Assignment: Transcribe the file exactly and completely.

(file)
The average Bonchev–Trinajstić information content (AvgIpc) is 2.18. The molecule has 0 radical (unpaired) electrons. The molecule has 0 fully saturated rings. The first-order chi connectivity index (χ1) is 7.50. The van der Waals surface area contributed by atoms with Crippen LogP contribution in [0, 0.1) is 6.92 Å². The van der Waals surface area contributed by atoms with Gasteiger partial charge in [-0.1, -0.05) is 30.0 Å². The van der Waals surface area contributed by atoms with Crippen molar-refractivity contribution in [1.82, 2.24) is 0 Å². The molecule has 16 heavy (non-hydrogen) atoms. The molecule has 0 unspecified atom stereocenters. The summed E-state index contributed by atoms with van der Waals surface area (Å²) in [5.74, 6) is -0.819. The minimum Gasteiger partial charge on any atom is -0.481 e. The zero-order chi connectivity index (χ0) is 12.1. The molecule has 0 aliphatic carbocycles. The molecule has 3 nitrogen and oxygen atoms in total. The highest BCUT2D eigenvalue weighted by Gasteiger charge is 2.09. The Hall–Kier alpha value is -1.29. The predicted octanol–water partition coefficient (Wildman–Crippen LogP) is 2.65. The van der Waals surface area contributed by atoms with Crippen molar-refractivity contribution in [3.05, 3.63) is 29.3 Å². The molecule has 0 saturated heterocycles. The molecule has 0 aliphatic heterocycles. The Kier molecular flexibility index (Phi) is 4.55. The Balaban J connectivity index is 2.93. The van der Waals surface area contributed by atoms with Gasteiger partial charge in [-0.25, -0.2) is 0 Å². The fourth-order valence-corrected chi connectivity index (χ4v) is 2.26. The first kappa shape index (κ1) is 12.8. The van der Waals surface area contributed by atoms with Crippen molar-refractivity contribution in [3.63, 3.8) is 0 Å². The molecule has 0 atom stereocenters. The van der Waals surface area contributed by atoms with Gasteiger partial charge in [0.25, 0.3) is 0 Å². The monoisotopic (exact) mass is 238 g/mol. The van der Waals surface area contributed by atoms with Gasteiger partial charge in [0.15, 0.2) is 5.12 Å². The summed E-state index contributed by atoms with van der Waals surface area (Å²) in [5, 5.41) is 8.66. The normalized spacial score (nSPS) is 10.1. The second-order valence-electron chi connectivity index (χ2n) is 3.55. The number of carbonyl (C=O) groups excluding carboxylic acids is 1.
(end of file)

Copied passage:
The average Bonchev–Trinajstić information content (AvgIpc) is 2.18. The molecule has 0 radical (unpaired) electrons. The molecule has 0 fully saturated rings. The first-order chi connectivity index (χ1) is 7.50. The van der Waals surface area contributed by atoms with Crippen LogP contribution in [0, 0.1) is 6.92 Å². The van der Waals surface area contributed by atoms with Gasteiger partial charge in [-0.1, -0.05) is 30.0 Å². The van der Waals surface area contributed by atoms with Crippen molar-refractivity contribution in [1.82, 2.24) is 0 Å². The molecule has 16 heavy (non-hydrogen) atoms. The molecule has 0 unspecified atom stereocenters. The summed E-state index contributed by atoms with van der Waals surface area (Å²) in [5.74, 6) is -0.819. The minimum Gasteiger partial charge on any atom is -0.481 e. The zero-order chi connectivity index (χ0) is 12.1. The molecule has 0 aliphatic carbocycles. The molecule has 3 nitrogen and oxygen atoms in total. The highest BCUT2D eigenvalue weighted by Gasteiger charge is 2.09. The Hall–Kier alpha value is -1.29. The predicted octanol–water partition coefficient (Wildman–Crippen LogP) is 2.65. The van der Waals surface area contributed by atoms with Crippen molar-refractivity contribution in [3.05, 3.63) is 29.3 Å². The molecule has 0 saturated heterocycles. The molecule has 0 aliphatic heterocycles. The Kier molecular flexibility index (Phi) is 4.55. The Balaban J connectivity index is 2.93. The van der Waals surface area contributed by atoms with Gasteiger partial charge in [-0.25, -0.2) is 0 Å². The fourth-order valence-corrected chi connectivity index (χ4v) is 2.26. The first kappa shape index (κ1) is 12.8. The van der Waals surface area contributed by atoms with Crippen molar-refractivity contribution in [3.63, 3.8) is 0 Å². The molecule has 0 atom stereocenters. The van der Waals surface area contributed by atoms with Gasteiger partial charge in [0.25, 0.3) is 0 Å². The monoisotopic (exact) mass is 238 g/mol. The van der Waals surface area contributed by atoms with Gasteiger partial charge in [0.15, 0.2) is 5.12 Å². The summed E-state index contributed by atoms with van der Waals surface area (Å²) in [5, 5.41) is 8.66. The normalized spacial score (nSPS) is 10.1. The second-order valence-electron chi connectivity index (χ2n) is 3.55. The number of carbonyl (C=O) groups excluding carboxylic acids is 1.